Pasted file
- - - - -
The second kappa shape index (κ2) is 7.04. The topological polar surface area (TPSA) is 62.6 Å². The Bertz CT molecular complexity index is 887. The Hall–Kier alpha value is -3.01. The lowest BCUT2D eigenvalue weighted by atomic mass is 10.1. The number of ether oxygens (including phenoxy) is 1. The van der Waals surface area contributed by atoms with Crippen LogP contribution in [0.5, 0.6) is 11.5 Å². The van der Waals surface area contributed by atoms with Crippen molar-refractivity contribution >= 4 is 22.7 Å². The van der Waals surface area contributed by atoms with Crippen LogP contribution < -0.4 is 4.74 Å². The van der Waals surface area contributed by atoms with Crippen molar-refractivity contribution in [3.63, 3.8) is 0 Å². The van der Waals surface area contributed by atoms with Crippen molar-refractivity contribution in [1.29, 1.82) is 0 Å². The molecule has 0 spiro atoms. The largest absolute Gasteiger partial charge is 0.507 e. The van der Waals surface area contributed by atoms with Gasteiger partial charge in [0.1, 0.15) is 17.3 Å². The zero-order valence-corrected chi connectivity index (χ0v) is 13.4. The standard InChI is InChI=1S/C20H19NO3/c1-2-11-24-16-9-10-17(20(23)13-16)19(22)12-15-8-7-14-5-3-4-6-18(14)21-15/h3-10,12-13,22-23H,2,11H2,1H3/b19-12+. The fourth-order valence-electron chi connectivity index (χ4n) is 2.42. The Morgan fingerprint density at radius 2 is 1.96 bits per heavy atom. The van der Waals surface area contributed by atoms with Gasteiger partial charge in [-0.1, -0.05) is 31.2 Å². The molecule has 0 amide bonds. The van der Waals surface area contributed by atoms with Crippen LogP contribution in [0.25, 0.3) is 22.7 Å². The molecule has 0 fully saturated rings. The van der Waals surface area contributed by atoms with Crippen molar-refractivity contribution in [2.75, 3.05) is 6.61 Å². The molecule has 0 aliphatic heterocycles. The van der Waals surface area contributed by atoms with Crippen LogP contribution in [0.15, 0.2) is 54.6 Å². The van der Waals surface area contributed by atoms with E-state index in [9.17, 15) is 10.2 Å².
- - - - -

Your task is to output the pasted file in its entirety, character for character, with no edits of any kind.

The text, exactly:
The second kappa shape index (κ2) is 7.04. The topological polar surface area (TPSA) is 62.6 Å². The Bertz CT molecular complexity index is 887. The Hall–Kier alpha value is -3.01. The lowest BCUT2D eigenvalue weighted by atomic mass is 10.1. The number of ether oxygens (including phenoxy) is 1. The van der Waals surface area contributed by atoms with Crippen LogP contribution in [0.5, 0.6) is 11.5 Å². The van der Waals surface area contributed by atoms with Crippen molar-refractivity contribution >= 4 is 22.7 Å². The van der Waals surface area contributed by atoms with Crippen LogP contribution < -0.4 is 4.74 Å². The van der Waals surface area contributed by atoms with Crippen molar-refractivity contribution in [3.63, 3.8) is 0 Å². The van der Waals surface area contributed by atoms with Crippen molar-refractivity contribution in [1.29, 1.82) is 0 Å². The molecule has 0 spiro atoms. The largest absolute Gasteiger partial charge is 0.507 e. The van der Waals surface area contributed by atoms with Gasteiger partial charge in [0.1, 0.15) is 17.3 Å². The zero-order valence-corrected chi connectivity index (χ0v) is 13.4. The standard InChI is InChI=1S/C20H19NO3/c1-2-11-24-16-9-10-17(20(23)13-16)19(22)12-15-8-7-14-5-3-4-6-18(14)21-15/h3-10,12-13,22-23H,2,11H2,1H3/b19-12+. The fourth-order valence-electron chi connectivity index (χ4n) is 2.42. The Morgan fingerprint density at radius 2 is 1.96 bits per heavy atom. The van der Waals surface area contributed by atoms with Gasteiger partial charge in [-0.1, -0.05) is 31.2 Å². The molecule has 0 amide bonds. The van der Waals surface area contributed by atoms with Crippen LogP contribution in [0.25, 0.3) is 22.7 Å². The molecule has 0 fully saturated rings. The van der Waals surface area contributed by atoms with Crippen molar-refractivity contribution in [2.75, 3.05) is 6.61 Å². The molecule has 0 aliphatic heterocycles. The van der Waals surface area contributed by atoms with Crippen LogP contribution in [0.15, 0.2) is 54.6 Å². The van der Waals surface area contributed by atoms with E-state index in [9.17, 15) is 10.2 Å².